Hawthorne's Fuller Mystery

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University of Massachusetts Press, 1998 - Literary Criticism - 318 pages
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This book explores the deeply emotional yet enigmatic relationship between two nineteenth-century American writers, showing how Margaret Fuller's radical ideas about women's rights, equality of the sexes, and the nature of marriage influenced Nathaniel Hawthorne's writing.

Drawing on recently published letters and journals, Thomas R. Mitchell describes how Julian Hawthorne's misrepresentation of his father's relationship with Fuller destroyed her literary reputation, promoted Hawthorne as a defender of conservative values, and continues to obscure the depth of Hawthorne's personal and intellectual involvement with her. Mitchell concludes that far from being repulsed by Fuller and her assertiveness -- as many scholars have claimed -- Hawthorne experienced with her perhaps the most intimate relationship that he ever had with a woman, his wife alone excepted.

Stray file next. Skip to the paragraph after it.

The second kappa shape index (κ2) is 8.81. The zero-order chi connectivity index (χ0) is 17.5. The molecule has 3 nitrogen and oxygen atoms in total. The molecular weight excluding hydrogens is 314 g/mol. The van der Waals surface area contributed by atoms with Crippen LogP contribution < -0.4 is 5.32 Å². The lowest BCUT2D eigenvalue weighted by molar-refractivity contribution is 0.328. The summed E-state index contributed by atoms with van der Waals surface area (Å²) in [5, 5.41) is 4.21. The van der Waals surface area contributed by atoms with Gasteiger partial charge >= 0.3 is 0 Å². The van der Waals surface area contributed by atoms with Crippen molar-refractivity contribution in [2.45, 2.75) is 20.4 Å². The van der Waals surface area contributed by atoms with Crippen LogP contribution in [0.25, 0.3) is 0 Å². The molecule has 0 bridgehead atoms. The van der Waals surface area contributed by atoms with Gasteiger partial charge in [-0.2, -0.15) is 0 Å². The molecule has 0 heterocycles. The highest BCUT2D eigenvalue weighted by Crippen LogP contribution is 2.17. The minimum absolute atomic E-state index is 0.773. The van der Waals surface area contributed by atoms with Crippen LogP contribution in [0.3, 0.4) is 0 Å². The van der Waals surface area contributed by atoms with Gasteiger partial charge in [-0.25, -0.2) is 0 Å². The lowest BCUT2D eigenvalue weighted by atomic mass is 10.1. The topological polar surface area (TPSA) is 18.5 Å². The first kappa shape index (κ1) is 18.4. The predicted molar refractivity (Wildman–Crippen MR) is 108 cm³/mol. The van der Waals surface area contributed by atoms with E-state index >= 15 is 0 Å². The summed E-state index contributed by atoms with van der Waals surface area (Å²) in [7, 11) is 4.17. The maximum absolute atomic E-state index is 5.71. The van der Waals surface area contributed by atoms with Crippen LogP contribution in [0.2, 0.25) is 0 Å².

Blending biography, cultural history, and literary and psychological analysis, Hawthorne's Fuller Mystery raises provocative questions about the origins and intent of Hawthorne's greatest works and offers compelling new readings of "Rapaccini's Daughter", The Scarlet Letter, The Blithedale Romance, and The Marble Faun.

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User Review  - Jane Doe - Kirkus

A well-researched, persuasive reexamination of the paradoxical relations between two classic American authors. When Margaret Fuller died in 1850, she was regarded as one of the most important writers ... Read full review



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About the author (1998)

Thomas R. Mitchell is associate professor of English at Texas A&M International University.

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